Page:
Ahmedabad mostly strikes as a typically upmarket urban agglomeration with a bustling mix of modernity and heritage. A flagship city of India, which houses over 80 million people, it has its roads packed to the brim with an eclectic mix of people and their myriad professional activities, 24×7. Ironically, these very roads of fame and glitter are infested with animals, making them the most unsafe for humans in all of Gujarat as far as animal attacks are concerned.
Of the total 2,656 individuals who have fallen victim to animal attacks in the last six months, the city of Ahmedabad has reported the highest number of cases of people being injured in such incidents, according to data compiled by the state’s emergency service, 108.
As shared by Dr Pratapsinh Rathod, Superintendent of the Cattle Nuisance Control Department at Ahmedabad Municipal Corporation (AMC), Ahmedabad reported 342 animal attacks, which was followed by 174 in Surat, 142 in Vadodara and 81 in Rajkot. Among the smaller cities, Dahod reported 131 cases, Bhavnagar reported 107 cases and Junagadh saw 99 cases. Almost all major cities and towns of Gujarat reported animal attacks and injuries to people. The number of roaming animals in the expansion areas of the state’s eight municipal corporations is steadily increasing. Daily sightings of animals and reports of accidental encounters are commonplace.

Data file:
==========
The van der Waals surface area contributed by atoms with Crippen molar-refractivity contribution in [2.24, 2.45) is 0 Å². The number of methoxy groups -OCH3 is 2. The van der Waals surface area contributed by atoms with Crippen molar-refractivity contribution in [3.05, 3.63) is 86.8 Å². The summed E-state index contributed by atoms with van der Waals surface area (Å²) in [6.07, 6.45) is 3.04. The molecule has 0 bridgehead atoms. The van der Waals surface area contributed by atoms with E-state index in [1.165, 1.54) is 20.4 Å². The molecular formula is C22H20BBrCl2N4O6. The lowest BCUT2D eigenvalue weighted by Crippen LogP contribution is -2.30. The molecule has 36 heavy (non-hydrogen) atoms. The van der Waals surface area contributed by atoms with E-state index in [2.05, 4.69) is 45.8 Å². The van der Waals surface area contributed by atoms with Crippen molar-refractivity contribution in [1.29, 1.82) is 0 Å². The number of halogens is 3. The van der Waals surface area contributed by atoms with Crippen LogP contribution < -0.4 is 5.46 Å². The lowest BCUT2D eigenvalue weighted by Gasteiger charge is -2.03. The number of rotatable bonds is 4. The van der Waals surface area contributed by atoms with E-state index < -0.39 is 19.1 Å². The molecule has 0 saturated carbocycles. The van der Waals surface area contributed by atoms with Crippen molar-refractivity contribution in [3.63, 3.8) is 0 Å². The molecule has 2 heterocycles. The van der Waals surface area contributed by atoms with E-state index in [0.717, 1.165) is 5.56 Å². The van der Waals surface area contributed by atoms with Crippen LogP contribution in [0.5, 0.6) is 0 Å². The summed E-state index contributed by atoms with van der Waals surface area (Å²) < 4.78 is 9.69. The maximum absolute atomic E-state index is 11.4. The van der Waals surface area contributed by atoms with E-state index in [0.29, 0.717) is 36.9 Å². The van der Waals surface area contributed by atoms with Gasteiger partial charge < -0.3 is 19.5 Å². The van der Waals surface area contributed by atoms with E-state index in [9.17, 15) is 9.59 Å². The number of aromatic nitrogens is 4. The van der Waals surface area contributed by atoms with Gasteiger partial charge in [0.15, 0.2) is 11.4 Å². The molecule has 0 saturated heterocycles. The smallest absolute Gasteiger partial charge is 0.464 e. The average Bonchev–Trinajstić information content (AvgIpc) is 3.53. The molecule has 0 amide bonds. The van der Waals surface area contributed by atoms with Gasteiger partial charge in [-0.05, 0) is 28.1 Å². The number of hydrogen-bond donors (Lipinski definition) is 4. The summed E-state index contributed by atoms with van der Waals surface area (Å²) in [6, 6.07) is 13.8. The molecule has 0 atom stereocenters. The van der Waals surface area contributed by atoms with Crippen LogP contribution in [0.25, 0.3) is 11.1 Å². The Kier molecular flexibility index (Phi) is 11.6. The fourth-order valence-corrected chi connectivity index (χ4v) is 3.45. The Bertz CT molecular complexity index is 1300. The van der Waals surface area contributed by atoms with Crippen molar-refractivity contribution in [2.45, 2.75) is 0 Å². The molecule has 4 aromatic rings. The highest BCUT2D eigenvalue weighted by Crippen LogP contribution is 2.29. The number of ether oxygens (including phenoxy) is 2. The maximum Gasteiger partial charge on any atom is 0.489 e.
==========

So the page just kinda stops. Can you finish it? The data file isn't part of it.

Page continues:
To address the issue, the state government introduced the Livestock Control Bill in the legislature. However, the bill encountered opposition and was subsequently withdrawn after the legislative elections. Despite the government allocating funds for livestock control and maintenance, the problem of roaming animals remains. As of the 2019 livestock census, the state is home to 339,981 roaming animals, while shelters and enclosures have the capacity to accommodate 223,689 animals.
Following a stern reprimand from the High Court concerning the issue of roaming animals in Ahmedabad, AMC has formally requested the Standing Committee to enforce a requirement for animal keepers to possess land for housing animals in accordance with the control policy. Those without their own land will not be permitted to keep animals. Moreover, a licensing mandate has been introduced for legally maintaining animals. The Standing Committee has approved the draft policy, along with partial amendments, aimed at controlling and mitigating the issue of roaming animals in 2023.
An average of 400 cases of animal attacks are reported each month throughout the state. The month of March witnessed the highest number of animal attack cases, totaling 490, during the past six months. Subsequently, the months of May, June, and January recorded the highest number of incidents. These cases encompass attacks by roaming animals, domesticated animal-related incidents, as well as attacks by stray dogs.